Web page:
After deciding four arbitration cases during the previous term, the United States Supreme Court decided only one case regarding arbitration during its 2010 term (commencing in October 2010 and extending until June 2011)—but it is a case with a major implication for both arbitration and litigation practice. In addition, the Second Circuit has decided a case that takes a perhaps unexpected approach to the Supreme Court’s decision last year in Stolt-Nielsen S.A. v. Animalfeeds International Corp. (“Stolt-Nielsen”). Both decisions are discussed below.
A. AT&T v. Conception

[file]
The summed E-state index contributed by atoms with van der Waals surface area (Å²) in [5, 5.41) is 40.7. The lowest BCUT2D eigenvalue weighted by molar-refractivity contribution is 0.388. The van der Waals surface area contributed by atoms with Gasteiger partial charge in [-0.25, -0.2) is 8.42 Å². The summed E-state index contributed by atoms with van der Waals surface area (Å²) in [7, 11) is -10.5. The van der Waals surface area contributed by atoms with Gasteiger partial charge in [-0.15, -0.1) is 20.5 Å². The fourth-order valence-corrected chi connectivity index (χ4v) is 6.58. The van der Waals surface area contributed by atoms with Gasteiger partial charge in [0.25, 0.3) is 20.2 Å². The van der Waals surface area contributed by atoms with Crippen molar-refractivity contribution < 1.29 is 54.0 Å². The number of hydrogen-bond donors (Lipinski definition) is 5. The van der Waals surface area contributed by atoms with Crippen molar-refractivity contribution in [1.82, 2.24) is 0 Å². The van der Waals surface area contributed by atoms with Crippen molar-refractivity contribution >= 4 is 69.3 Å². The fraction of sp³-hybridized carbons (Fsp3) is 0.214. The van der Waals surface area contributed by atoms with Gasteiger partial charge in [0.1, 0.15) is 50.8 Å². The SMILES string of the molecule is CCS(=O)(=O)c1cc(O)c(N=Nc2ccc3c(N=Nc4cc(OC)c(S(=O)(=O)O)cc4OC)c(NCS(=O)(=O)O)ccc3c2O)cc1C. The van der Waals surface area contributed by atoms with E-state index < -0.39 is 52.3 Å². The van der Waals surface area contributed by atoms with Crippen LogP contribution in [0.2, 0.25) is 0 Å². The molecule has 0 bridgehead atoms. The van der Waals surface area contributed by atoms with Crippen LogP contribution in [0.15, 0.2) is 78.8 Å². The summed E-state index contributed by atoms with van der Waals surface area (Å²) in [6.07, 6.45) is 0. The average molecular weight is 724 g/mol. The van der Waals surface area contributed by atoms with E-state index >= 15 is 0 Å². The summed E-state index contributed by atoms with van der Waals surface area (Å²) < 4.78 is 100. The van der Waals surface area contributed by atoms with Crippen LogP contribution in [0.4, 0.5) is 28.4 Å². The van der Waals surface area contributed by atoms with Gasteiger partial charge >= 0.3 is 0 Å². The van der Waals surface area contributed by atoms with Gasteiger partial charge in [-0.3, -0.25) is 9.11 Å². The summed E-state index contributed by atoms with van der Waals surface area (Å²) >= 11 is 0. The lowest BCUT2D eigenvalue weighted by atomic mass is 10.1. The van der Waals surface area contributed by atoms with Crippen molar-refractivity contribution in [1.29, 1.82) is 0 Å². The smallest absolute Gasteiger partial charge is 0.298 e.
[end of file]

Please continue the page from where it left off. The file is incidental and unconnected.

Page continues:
The Supreme Court’s sole arbitration decision this year was rendered in AT&T v. Conception, which reversed on Federal Arbitration Act preemption grounds a Ninth Circuit decision upholding California’s rule that class action waivers in certain consumer adhesion contacts were invalid as applied to contracts containing arbitration clauses. AT&T builds on the Supreme Court’s decision the previous term in Stolt-Nielsen holding that an arbitration agreement that was silent on class arbitration could not be interpreted to authorize class arbitration to create an environment in which consumer class actions may be very difficult to bring in arbitration...
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